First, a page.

Blessed Cure by Mário César unravels the violence of gender essentialism and conversion therapy. The protagonist of this webcomic endures decades of humiliation and conditioning to live the life his parents want.
Blessed Cure contains heavy but much needed discussions about traditional gender roles, “acceptable” sexuality, and the harmful effects of conversion therapy. As someone who grew up in a family steeped in traditional gender roles and gender essentialism, I admire and appreciate Mario Cesar’s storytelling and handling of these issues. The story begins with Acácio do Nascimento as an older man in the present narrative. At a Gay bar, he tells his story. From there, we see him as a child considered to be “different” from other boys.
Note: If you’re currently in a toxic environment or know someone who is, please know that there is help. Contact the National Suicide Prevention Lifeline. International readers can look up hotlines from their country or region here.
Also, be aware (if you aren’t already) that conversion therapy is still happening today in 69+ countries including the US. In other words, it’s not “a thing of the past.” Not everyone has the luxury or privilege to be out and in a supporting environment. It’s important to keep this in mind when discussing topics involving coming out.
Acácio’s parents are concerned about him playing with dolls and preferring long hair. So they consult a psychologist and then decide to go ahead with sending their son to conversion therapy. Subjected to corporal punishment, psychological abuse, and having a woman perform oral sex on him without his consent, he becomes hopeless and repressed. His parents think it’s for his own good; they want him to grow up “normal,” marry a woman and have kids.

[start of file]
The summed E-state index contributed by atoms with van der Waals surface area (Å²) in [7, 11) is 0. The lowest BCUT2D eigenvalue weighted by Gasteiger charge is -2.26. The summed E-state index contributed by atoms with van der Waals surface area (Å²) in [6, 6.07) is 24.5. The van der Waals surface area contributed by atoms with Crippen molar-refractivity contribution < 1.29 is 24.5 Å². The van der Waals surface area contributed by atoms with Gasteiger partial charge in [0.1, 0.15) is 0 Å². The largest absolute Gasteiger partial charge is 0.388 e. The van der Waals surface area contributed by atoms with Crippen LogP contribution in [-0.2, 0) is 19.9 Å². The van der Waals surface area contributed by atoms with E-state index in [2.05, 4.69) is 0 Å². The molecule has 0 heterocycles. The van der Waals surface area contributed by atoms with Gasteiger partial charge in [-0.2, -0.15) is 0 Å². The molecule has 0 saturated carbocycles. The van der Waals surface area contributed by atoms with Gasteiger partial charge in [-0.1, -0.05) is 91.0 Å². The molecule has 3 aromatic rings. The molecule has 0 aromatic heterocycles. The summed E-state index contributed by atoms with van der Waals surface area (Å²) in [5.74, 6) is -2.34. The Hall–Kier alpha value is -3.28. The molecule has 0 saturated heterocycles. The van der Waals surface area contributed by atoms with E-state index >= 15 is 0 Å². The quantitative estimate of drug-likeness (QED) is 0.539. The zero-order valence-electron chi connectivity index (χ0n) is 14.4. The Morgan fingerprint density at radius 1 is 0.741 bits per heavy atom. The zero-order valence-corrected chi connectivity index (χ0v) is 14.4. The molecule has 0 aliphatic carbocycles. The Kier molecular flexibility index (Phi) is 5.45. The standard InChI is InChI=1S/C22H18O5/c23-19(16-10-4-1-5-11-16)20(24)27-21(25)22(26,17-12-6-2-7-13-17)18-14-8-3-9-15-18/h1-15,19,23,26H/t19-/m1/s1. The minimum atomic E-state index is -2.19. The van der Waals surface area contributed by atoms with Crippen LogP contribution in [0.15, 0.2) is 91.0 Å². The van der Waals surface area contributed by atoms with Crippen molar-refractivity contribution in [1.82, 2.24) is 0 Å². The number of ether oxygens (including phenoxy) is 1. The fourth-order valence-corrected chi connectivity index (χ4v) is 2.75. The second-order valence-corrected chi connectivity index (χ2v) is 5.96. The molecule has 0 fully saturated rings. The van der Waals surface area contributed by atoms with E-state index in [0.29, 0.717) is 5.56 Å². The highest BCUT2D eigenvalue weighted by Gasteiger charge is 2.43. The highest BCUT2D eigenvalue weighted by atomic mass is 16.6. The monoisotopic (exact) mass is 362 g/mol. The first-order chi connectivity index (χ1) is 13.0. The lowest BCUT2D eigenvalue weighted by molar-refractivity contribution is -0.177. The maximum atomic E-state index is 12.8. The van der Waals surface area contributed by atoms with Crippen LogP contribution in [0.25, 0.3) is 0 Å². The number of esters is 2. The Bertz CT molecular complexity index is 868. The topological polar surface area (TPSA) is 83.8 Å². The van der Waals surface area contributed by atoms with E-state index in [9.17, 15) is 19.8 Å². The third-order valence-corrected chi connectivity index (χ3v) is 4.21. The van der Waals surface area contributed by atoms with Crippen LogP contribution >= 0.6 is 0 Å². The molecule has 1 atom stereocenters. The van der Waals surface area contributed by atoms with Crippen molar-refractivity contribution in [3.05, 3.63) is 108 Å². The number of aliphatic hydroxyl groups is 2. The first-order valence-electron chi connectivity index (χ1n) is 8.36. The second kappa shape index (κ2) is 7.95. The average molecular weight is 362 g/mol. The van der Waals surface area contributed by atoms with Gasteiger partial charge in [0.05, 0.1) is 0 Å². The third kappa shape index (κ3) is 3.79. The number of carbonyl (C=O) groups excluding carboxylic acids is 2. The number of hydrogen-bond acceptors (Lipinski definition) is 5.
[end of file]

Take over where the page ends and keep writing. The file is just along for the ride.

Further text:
And Acácio does end up marrying a woman and having kids of his own. Of course, he’s not happy. His parents want him to live a life that’s never for him. He’s aware of his attraction to other men, but he suppresses it. However, Blessed Cure ends on a hopeful note. I’ve said before that I don’t usually cry during sad stories or scenes, but the ending to this powerful narrative lures tears from me every time I remember it. Mário César has written a well nuanced story about the courage to be yourself.
Learn more about Mário Cesar here.
For more great webcomic recommendations, check out our Wednesday Webcomics archives!
Author: Brahidaliz Martinez
Brahidaliz (pronounced Bra-da-leez) is a 2019 graduate of American University’s MFA in creative writing program. Their cross-genre chapbook, Coquí’s Song, is forthcoming (2023) from Mason Jar Press.
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